Underneath the humor is a game that rewards smart action. Button-mashing only gets you so far, but you're certain to take a number of hits along the way, which lowers your battle grade. Dodging and positioning ensure that you're untouched, and dodging at the correct moment activates Witch Time, which slows the action around you so you can get in more hits. Only a few places make it essential to traverse the environment, but it certainly makes those battles much easier to handle.

The game also tweaks things to be more inclusive to action fans while still appealing to the hardcore ones. The game lets you create custom weapon layouts that can be switched up at any time, including in the middle of a combo. The combos come with a point scale instead of a grade, and you have a chart that shows you how each of your attack types affect the point rating and multiplier. The combos also take gunplay into account, so simply firing at enemies contributes to the combo points. You can finish off any combo by simply holding down the kick or punch button to end with a bullet barrage, and most enemies drop weapons that you can use in lieu of melee attacks.

All of this is put to good use against a multitude of monsters that act smart even if they're simply fodder for that magic meter. There's never a point where they'll simply stand around and let you hit them, but they're averse to blocking, so you'll get in your hits without too much trouble. Boss monsters are also a perfect fit for the combat, as their size means plenty of dodging while still allowing you to unleash a plethora of combos. All of this happens in a 10- to 12-hour timespan on Normal difficulty, which is unusually lengthy nowadays.

The game remains as fast, fluid and weird as it was when it was released in 2010, but the question is whether the game gained any benefits in its move to the PC. For the controls, the game now supports the keyboard and mouse, and even though a controller is still the recommended input device, the developers did everything right to ensure that players who use other control methods would still get the same experience. All of the commands are customizable, which wasn't available in the original game for console players, so you can make the game fit a configuration that feels comfortable for you.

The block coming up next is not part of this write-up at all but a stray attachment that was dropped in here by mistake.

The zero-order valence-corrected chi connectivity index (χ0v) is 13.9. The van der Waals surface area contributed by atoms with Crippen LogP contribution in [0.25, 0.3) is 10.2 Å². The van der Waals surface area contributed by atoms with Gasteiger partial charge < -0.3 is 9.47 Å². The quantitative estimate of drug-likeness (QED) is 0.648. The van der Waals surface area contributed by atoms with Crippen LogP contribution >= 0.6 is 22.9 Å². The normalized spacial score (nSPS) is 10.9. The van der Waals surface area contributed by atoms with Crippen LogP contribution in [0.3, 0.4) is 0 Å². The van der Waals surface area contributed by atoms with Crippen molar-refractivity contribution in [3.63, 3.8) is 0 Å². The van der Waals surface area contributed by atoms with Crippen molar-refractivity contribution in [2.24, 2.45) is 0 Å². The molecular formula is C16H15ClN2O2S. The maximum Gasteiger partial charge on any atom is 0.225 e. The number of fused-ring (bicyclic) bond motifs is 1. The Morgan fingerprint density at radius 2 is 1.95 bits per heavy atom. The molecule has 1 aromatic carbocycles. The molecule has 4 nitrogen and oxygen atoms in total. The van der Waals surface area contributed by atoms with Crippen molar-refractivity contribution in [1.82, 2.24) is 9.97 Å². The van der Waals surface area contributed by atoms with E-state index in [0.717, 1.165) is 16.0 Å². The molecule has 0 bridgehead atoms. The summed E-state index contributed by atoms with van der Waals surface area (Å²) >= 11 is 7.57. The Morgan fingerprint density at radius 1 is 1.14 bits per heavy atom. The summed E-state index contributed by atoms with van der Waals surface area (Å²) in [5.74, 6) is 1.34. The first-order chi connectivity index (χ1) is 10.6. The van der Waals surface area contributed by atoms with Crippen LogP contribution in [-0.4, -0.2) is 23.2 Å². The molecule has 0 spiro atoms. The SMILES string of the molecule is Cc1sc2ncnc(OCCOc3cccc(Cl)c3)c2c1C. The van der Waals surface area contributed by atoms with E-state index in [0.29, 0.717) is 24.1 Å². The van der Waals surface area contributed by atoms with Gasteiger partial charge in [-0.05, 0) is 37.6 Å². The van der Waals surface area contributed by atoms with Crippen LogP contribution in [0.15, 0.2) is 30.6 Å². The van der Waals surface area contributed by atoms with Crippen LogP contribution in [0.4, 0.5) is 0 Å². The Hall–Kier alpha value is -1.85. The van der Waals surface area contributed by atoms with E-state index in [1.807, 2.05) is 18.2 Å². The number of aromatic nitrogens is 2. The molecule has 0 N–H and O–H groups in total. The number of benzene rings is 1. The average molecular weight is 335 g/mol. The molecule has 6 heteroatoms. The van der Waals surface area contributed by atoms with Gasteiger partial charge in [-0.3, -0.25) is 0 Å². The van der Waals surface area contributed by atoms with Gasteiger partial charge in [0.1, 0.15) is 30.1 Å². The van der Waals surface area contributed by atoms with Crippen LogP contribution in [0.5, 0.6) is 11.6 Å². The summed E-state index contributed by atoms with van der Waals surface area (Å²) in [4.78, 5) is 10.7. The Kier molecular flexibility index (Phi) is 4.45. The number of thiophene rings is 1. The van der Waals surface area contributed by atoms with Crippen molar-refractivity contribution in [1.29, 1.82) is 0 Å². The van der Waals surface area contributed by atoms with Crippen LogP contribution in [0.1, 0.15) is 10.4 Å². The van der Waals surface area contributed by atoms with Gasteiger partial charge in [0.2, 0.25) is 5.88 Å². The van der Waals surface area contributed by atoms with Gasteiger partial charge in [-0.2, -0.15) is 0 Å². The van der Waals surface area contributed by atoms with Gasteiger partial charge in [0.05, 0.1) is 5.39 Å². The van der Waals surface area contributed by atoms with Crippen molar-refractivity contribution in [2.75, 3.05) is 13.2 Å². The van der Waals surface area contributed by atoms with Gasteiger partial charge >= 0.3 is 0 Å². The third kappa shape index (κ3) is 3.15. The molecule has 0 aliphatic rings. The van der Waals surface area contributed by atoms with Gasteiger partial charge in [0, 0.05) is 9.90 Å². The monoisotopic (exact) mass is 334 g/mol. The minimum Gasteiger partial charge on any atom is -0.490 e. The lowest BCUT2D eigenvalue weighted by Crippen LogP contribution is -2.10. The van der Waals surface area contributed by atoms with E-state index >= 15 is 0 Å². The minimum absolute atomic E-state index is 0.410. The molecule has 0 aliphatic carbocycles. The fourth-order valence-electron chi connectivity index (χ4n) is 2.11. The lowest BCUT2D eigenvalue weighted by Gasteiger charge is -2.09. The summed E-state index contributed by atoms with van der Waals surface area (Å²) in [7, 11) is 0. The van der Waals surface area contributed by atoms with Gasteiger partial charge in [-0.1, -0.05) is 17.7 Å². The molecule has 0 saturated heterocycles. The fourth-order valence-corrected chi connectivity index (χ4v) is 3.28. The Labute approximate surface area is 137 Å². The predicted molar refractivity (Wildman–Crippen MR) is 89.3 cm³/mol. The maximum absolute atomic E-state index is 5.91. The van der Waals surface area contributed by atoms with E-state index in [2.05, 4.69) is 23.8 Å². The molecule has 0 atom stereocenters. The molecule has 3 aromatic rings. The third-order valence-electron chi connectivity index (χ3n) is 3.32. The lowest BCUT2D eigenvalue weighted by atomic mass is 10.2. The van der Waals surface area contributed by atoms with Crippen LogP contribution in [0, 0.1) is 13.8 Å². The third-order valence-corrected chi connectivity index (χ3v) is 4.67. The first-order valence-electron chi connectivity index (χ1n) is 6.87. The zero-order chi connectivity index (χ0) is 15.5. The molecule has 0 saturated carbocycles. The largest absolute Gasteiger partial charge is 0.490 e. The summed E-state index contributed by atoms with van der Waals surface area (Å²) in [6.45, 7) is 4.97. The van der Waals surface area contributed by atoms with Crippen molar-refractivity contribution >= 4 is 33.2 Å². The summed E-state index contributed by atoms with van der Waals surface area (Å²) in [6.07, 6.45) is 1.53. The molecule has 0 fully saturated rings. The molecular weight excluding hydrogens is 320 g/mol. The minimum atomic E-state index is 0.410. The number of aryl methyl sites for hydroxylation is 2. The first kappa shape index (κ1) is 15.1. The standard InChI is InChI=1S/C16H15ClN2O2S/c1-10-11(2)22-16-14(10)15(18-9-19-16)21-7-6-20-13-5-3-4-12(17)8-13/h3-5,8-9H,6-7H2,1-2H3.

The graphics are another area that has been tweaked for PC players, and while the textures weren't touched up for this port, they still look excellent thanks to their strong art style. The art style is also boosted by HDR if you have a monitor or TV that uses it, so everything pops that much more. It also supports resolutions up to 4K, so any texture issues are quickly taken care of with that huge boost. The cut scenes are pre-rendered, so you're not getting any higher than 30fps when they play, but they look clean. The rest of the game is locked to a rock-solid 60fps, and the frame rate stability is better than any console iteration to date. What makes this so appealing is that it doesn't take high-end hardware to make this happen.

The loading screens are the only real drawback to the PC iteration, although it's more of a positive than a negative. Loading times are fine on a regular mechanical hard drive, but if you install the game on an SSD, prepare to see the load screen for a maximum of five seconds. Short to nonexistent loading times are for the best, but you're missing out on the ability to practice your moves and combos. That was a thing in the console games to help players keep busy while the game loaded, and even though the PC has that feature, the short load times mean that you'll barely get a glimpse of the combo list before you're whisked into the game again.

Even if all of the platform-specific flourishes weren't there, Bayonetta would remain a superb action title. The familiar story is buoyed by the absurd cut scenes, the action amplifies that ridiculousness, and the gameplay is still considered tight after the introduction of numerous fast action games in recent years. It's also a lengthy title by today's standards, and the constant grading of every fight will get perfectionists going. The PC version enhances everything and makes this the definitive version of the title, as long as you don't mind losing the Nintendo-themed costumes from the Wii U version. Unless you hate fast action games, you absolutely have to pick up Bayonetta.

Score: 9.0/10